In fiscal 2020, we implemented productivity initiatives aimed at reducing our annual operating expenses, mainly through reductions in non-trade procurement spend, including outside and professional services, lower employee-related expenses and other non-headcount measures. We targeted $20 million in annual benefits from these initiatives, and we achieved the full quarterly run rate of benefits in the third quarter of fiscal 2020. We achieved approximately $15 million and $12 million in realized benefits in the first nine months of fiscal 2021 and fiscal 2020, respectively. Additionally, in April 2020, we announced our intention to modify our internal organizational and reporting structure to the One Schnitzer functionally-based, integrated model, which we completed in the first quarter of fiscal 2021. This change in structure has resulted in a more agile organization and solidified achievement of recent productivity improvements and cost reduction initiatives. During the first nine months of fiscal 2020, we incurred severance costs of $2 million, exit-related costs associated with a lease contract termination of $1 million, and professional services costs related to these initiatives of $5 million.

Steel Mill Fire Impact on Third Quarter Results

On May 22, 2021, we experienced a fire at our Cascade Steel Rolling Mill in McMinnville, Oregon. In the third quarter of fiscal 2021, we recognized losses of $1 million related to the carrying value of plant, equipment and inventory assets that experienced physical loss or damage as a result of the fire, as well as an insurance receivable and a related insurance recovery in the same amount. See the “Steel Mill Fire” section above within this Item 2 for further discussion of this matter.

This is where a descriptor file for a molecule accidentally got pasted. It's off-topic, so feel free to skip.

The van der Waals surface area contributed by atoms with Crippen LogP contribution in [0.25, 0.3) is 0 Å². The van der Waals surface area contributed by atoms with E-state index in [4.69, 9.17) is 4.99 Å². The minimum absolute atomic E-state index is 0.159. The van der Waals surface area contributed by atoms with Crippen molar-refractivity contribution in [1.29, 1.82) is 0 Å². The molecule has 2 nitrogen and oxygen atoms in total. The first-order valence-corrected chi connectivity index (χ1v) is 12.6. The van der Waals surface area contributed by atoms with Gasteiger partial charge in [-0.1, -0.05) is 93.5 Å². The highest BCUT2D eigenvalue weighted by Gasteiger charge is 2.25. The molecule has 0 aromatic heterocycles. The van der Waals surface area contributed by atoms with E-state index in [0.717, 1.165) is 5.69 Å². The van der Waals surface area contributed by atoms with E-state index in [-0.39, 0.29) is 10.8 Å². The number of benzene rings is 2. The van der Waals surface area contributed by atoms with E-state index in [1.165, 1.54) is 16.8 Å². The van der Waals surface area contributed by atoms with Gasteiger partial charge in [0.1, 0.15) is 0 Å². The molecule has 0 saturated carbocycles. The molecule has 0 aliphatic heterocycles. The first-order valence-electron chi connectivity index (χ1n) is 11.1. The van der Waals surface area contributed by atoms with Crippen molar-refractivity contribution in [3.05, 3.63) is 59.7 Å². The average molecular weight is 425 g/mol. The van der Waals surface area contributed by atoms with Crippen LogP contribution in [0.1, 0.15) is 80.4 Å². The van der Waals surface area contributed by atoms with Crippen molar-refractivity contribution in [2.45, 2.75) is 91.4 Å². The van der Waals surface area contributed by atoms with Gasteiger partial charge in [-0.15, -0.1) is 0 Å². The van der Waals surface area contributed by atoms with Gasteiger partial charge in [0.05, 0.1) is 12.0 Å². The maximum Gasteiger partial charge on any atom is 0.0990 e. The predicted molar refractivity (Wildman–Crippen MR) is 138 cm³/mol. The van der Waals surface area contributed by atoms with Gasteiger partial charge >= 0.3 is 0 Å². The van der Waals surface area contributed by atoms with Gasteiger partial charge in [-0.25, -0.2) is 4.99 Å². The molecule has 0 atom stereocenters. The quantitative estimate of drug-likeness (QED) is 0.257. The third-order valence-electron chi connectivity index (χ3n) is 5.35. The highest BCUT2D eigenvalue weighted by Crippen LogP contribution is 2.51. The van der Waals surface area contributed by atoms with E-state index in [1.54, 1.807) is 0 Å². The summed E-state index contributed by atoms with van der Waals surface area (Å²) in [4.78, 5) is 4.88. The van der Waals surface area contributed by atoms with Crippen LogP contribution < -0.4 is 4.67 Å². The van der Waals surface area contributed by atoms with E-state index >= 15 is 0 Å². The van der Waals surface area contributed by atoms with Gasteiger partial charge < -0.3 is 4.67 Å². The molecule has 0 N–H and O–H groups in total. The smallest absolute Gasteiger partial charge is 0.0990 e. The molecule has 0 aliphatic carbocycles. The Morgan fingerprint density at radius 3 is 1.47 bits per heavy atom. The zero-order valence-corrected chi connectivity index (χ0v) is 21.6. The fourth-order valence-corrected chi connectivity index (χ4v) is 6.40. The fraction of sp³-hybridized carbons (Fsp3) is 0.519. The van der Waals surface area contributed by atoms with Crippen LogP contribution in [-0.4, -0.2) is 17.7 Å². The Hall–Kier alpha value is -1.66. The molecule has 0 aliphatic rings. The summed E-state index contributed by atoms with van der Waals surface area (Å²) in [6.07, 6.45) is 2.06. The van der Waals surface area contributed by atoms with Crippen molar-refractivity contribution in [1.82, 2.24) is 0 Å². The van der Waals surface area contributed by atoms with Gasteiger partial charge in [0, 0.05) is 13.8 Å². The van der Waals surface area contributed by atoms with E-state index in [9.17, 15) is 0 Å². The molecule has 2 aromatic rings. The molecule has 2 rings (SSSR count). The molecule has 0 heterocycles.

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Income Tax

The effective tax rate from continuing operations for the third quarter and first nine months of fiscal 2021 was an expense on pre-tax income of 18.0% and 20.0%, respectively, compared to a benefit on pre-tax loss of 28.0% and 27.6%, respectively, for the comparable prior year periods. The effective tax rate from continuing operations for the third quarter and first nine months of fiscal 2021 was lower than that for the comparable prior year periods primarily due to the effects of higher pre-tax income compared to the prior year periods, and was lower than the U.S. federal statutory rate of 21% primarily due to the benefit from the foreign derived intangible income deduction in fiscal 2021 and the impacts of research and development credits and other discrete items.

Liquidity and Capital Resources

We rely on cash provided by operating activities as a primary source of liquidity, supplemented by current cash on hand and borrowings under our existing credit facilities.

Sources and Uses of Cash

We had cash balances of $18 million as of each of May 31, 2021 and August 31, 2020. Cash balances are intended to be used primarily for working capital, capital expenditures, dividends, share repurchases, investments and acquisitions. We use excess cash on hand to reduce amounts outstanding under our credit facilities. As of May 31, 2021, debt was $154 million compared to $104 million as of August 31, 2020, and debt, net of cash, was $136 million as of May 31, 2021 compared to $87 million as of August 31, 2020 (refer to Non-GAAP Financial Measures at the end of this Item 2).

Operating Activities

Net cash provided by operating activities in the first nine months of fiscal 2021 was $51 million, compared to $56 million in the first nine months of fiscal 2020.

Sources of cash other than from earnings in the first nine months of fiscal 2021 included a $56 million increase in accounts payable primarily due to higher raw material purchase prices and the timing of payments, a $19 million increase in income tax accruals, and a $14 million increase in accrued payroll and related liabilities primarily due to increased incentive compensation liabilities. Uses of cash in the first nine months of fiscal 2021 included a $133 million increase in accounts receivable primarily due to increases in selling prices for recycled metals and finished steel and higher sales volumes, as well as the timing of sales and collections, and a $92 million increase in inventories due to higher raw material purchase prices, higher volumes on hand and the timing of purchases and sales.